Jonathan Kandell is a journalist who spent his childhood in Latin America and who was a New York Times correspondent in South America for five years during the 1970s. He returned in 1982 as Edward R. Murrow Fellow, and this book is an account of his travels in the interior of the continent during that year, supplemented by reports from previous visits and from published sources.

For the Latin American specialist or even the general reader who keeps up with this part of the world, Kandell does not provide any new information or insights; but to the larger general reading public he gives a good account of Latin Americans’ encounters with their interior frontier, past and present. The frontier theme runs through the book with occasional comparisons between the North American and South American experiences, including differing attitudes toward the frontier.

Kandell uses as a focus for his 1982 travels the Marginal Highway of the Jungle proposed by Fernando Belaúnde Terry. Having interviewed Belaúnde in 1976, when the latter was out of office as president of Peru, he became intrigued with the idea of the highway as a stimulus for development of the interior of South America. He notes that nations bordering the route have shown little interest in the proposed highway because constructing it would stir up many old boundary disputes that have been dormant as long as the region remained a virtual no-man’sland. As population growth and the need to develop additional resources, however, have turned the attention of these nations toward their interior frontiers, the author thinks they may eventually be linked by such a highway.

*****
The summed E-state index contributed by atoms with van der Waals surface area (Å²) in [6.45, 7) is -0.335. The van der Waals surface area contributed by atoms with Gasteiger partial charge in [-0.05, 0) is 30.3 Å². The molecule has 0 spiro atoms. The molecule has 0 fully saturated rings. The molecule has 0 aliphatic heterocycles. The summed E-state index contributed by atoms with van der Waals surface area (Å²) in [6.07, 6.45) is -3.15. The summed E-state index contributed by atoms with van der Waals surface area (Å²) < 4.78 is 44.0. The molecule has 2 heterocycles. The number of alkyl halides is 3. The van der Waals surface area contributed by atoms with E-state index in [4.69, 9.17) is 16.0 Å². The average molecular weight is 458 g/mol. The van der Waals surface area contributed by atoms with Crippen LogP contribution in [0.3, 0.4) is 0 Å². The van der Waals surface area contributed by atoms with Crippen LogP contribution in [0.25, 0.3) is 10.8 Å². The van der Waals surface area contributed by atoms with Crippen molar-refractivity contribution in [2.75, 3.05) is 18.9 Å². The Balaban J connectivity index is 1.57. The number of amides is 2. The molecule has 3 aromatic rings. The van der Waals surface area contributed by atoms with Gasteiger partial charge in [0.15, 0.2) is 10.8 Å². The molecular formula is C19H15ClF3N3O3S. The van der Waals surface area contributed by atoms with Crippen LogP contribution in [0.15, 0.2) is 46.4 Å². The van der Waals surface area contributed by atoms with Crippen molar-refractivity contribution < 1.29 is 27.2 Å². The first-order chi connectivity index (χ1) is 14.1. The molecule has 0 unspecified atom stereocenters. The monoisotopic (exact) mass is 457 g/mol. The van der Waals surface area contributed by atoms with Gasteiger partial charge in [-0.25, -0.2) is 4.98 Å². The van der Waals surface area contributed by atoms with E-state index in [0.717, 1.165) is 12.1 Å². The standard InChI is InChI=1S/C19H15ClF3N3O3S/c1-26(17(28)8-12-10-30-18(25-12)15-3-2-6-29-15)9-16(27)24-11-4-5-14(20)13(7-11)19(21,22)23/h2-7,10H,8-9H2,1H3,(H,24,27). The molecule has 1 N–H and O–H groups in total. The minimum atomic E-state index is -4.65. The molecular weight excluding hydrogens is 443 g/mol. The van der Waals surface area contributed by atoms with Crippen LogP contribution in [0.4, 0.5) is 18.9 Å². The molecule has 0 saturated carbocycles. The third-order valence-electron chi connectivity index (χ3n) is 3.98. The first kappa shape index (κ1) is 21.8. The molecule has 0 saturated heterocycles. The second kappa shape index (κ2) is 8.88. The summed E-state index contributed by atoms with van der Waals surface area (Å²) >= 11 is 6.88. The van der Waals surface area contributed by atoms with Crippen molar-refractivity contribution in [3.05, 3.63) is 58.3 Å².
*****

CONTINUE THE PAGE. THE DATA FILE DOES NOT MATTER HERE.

Kandell begins his travels in the oilfields of the Peruvian-Ecuadorian border area, visits the Brazilian province of Acre where livestock ranching is contending with rubber gathering for control of the land, continues into Rondônia where peasant farmers are the dominant group opening up the forest, crosses into Bolivia where both cattle ranching and drug trafficking in the eastern provinces command his attention, and finally travels across Paraguay to its eastern border with Brazil to visit the giant Itaipu hydroelectric project. In each case he discusses current development from the point of view of the various concerned, usually conflicting, groups, at the same time providing pertinent geographical and historical data.

The book is written in an easily readable style, but the author does not provide the usual clues as to what the book is about, such as chapter titles, table of contents, and introductory statement. He does provide maps, nine of them, but they are not as helpful as they could be. One map spread over two pages, or as end-papers, would have been sufficient to include all the places mentioned and at the same time to show the spatial connections that are needed to follow the text and that are lost in his maps, which show only segments of the whole region.